A shelter program in the Tri-Valley area held a fund raising run a little while back. A few of our friends had decided to participate so I headed along to get some shots of them running. There was both a 5k and a 10k to choose from. The 10k was the first to head out. This meant they could get away rather than conflict with the 5k runners and would hopefully avoid any 5k runners being directed off on the longer route by mistake.
A few minutes later, the 5k participants lined up and were sent on their way. They headed through the park and off to the trail that would be their out and back route. They needed to cross a road so the volunteers were out to manage the traffic and allow the runners to cross without having to stop. (Most drivers managed to handle this concept but I saw one dope that didn’t seem to think the stop signs meant anything.)
Everyone seemed to be having a good time when they headed out. The return meant some of them looked a little less perky but they had done well and supported a good cause. Well done everyone.
Not all old airliners end up being broken down for parts. Some get a reprieve, at least for a while. A frequent secondary use for airliners is freighters and FedEx have an extensive fleet of old DC-10s that they use. These have gone through a cockpit upgrade program and have been renamed MD-10. However, even that is not enough to keep them going indefinitely and the fleet is gradually being reduced. One of them has got a new lease on life though.
Orbis is a charity that carries out eye surgery around the world in places where the medical facilities are limited. Cataract surgery is a simple procedure in some countries but a rarity in others yet it is a simple solution to a problem that affects thousands of people. Over the years they have had a number of airliners that are fitted out with an operating theater and they can fly into locations and carry out surgery on people who would otherwise have little hope of regaining normal sight. The current aircraft (see at the bottom) was a DC10-10 that had originally been with United. That aircraft is now being replaced with the MD-10 from FedEx.
I first saw the aircraft at LAX during its press roll out. I was landing and looked out of the window and there it was on the ramp. No camera to hand so just a memory. More recently, it spent some time at Moffett Field and I was able to grab a few shots. It was hot so, while I chose the better side for the light, it meant being a distance away and getting a fair bit of heat haze. I did also see the shady side through the fence. I imagine the jet is now off doing good work around the world. A great cause.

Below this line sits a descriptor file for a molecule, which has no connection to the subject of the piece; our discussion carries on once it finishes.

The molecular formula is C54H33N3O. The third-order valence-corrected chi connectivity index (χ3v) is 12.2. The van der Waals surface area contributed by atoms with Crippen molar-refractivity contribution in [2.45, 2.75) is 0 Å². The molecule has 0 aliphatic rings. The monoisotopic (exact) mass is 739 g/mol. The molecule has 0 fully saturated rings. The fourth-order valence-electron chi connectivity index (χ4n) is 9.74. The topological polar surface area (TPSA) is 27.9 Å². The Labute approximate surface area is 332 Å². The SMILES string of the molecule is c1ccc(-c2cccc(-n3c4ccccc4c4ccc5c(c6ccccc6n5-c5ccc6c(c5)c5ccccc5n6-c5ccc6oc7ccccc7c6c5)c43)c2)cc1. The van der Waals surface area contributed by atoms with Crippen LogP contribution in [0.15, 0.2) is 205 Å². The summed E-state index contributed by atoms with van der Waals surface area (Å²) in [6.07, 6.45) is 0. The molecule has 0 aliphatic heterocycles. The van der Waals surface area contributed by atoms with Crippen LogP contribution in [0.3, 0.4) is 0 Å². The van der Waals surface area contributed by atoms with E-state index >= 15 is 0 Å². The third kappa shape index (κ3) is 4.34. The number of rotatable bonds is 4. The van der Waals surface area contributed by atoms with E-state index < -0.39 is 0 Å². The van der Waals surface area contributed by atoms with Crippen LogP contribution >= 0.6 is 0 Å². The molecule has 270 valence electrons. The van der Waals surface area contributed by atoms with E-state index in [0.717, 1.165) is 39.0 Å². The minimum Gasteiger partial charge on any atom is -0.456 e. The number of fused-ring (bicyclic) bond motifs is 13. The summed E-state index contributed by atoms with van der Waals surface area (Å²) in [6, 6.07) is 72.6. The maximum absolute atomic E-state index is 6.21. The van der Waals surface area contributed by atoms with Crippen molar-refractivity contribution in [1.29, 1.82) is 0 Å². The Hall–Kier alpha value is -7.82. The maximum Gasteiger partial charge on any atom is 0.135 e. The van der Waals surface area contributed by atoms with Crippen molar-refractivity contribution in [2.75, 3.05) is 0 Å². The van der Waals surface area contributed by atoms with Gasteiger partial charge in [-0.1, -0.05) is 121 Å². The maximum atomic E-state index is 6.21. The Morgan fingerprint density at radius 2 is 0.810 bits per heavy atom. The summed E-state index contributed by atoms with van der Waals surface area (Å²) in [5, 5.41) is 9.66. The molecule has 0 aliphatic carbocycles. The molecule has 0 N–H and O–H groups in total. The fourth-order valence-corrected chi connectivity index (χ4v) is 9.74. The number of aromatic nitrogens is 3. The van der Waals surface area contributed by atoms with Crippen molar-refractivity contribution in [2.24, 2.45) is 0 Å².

When we still lived in the UK, I took part in a charity bike ride. The ride was from London to Paris and was in aid of the Royal British Legion. Spread over 4 days, the first leg was from London to Dover and over on the ferry to Calais, the second leg was from Calais to Abbeville, the third was Abbeville to Beauvais and the last was Beauvais to Paris. The first leg was not a lot of fun. Eighty miles through the south east on some busy roads when you were pretty much left to your own devices was not too relaxing. The trip through France was a totally different story.
For our whole ride through France we were escorted by motor cyclists. It was like being in the Tour de France. As we approached, the traffic pulled aside and the motor bikes cleared our path. Red lights and stop signs meant nothing. In each town at which we stopped, the town would turn out to provide us with food and wine (not a good idea when there is a big climb straight after lunch) and entertainment. Everyone was unbelievably welcoming and we were constantly being cheered along by anyone we passed.
Each town we stopped overnight in would have a parade. The remembrance ceremony each time would be a really well supported event and I felt like I knew the Marseillaise by heart by the end of the trip. The first two days were eighty miles each, the third was a slightly easier seventy miles and the last day was under sixty. I had always thought of northern France as quite flat. I will never make that mistake again.
The final day was pretty impressive. We rode through the outskirts of Paris coming through areas I had heard of before but never visited. Then we were running in to the center of the city itself. The run up to l’arc de Triomphe with all of the traffic was an amazing feeling. The whole group together with our police escort stopped Paris traffic. We rode around the monument before parking our bikes and then walking up the Champs Elysée before holding a final remembrance ceremony under the arch itself. Quite an impressive event and one that really meant something after the effort to get there.
I only had a small film camera with me so there aren’t too many shots and they were taken while on the move. Hopefully they will convey something of what was a really cool trip.